Some 40 participants from the business process outsourcing (BPO) sector got an insight into the fundamentals of effective workplace mentoring last Saturday when they participated in the first in a series of one-day seminars put on by the Caribbean Maritime Institute’s (CMI) School of Advanced Skills at the Montego Bay Free Zone (MBFZ).
The sessions, which enjoyed the supported by the Port Management Association of the Caribbean, comes at a time when the demand for strengthening the available talent pool has increased.
“As an association, we are committed to improving the competencies of employees in areas required by the BPO industry to increase their employability and ability to advance within the organisation,” said Dr Guna Muppuri, president of the Business Process Industry Association of Jamaica (BPIAJ). “In the past, we have engaged and are currently working with several training institutions to create the pool of qualified manpower to support the growth of the BPO/contact centre industry.”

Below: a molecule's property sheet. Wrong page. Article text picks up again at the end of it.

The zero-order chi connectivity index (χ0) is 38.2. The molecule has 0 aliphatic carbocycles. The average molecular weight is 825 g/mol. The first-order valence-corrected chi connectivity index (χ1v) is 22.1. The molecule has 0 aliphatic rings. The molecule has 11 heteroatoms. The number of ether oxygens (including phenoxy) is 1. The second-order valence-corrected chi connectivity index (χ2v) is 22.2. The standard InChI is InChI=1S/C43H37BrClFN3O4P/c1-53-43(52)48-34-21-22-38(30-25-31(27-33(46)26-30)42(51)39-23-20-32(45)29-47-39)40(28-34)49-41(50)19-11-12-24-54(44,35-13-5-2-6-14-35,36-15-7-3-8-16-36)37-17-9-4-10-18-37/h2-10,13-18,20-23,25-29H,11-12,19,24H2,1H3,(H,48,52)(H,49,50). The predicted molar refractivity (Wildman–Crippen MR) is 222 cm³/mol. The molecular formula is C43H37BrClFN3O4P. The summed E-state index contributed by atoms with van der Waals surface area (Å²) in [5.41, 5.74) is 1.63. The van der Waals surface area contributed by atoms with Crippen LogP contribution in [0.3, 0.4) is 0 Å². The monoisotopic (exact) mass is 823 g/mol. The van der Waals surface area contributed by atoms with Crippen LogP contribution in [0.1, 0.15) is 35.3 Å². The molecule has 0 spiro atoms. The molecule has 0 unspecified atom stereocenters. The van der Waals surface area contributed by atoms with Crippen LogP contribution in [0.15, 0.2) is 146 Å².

“Hence, this initiative with the Caribbean Maritime Institute is timely and critical to our efforts in enhancing and building on the basic skills of persons already employed in the industry,” added Muppuri.
Despite the various concerns players have raised on different occasions, Jamaica has a strong BPO industry, which has been evolving over the past decade, offering value added services that support the competitiveness of various leading technology, consumer/retail and media brands globally.
There are about 22,000 persons employed in the local BPO sector, and this is expected to double by 2020, as the BPO industry moves to address the chronic shortage in the local talent pool.
According to Osric Forrest, the director of the School of Advanced Skills, the training session on mentorship and coaching was designed to ensure organisations across Montego Bay and in particular the BPO sector develop the competencies for recruitment retention and development of key employees to ensure increased productivity, encouragement of knowledge sharing and transfer of skills across the organisation or sector.
“Being certified often leads to added prestige,” said Forrest. “Not to mention the fact that a CMI professional certification may also yield a pay bump and generally puts holders ahead of the pack.”
In addition to its involvement in the BPO sector, the school of Advanced Skills also also provides training for unattached youths between the ages of 17- 29.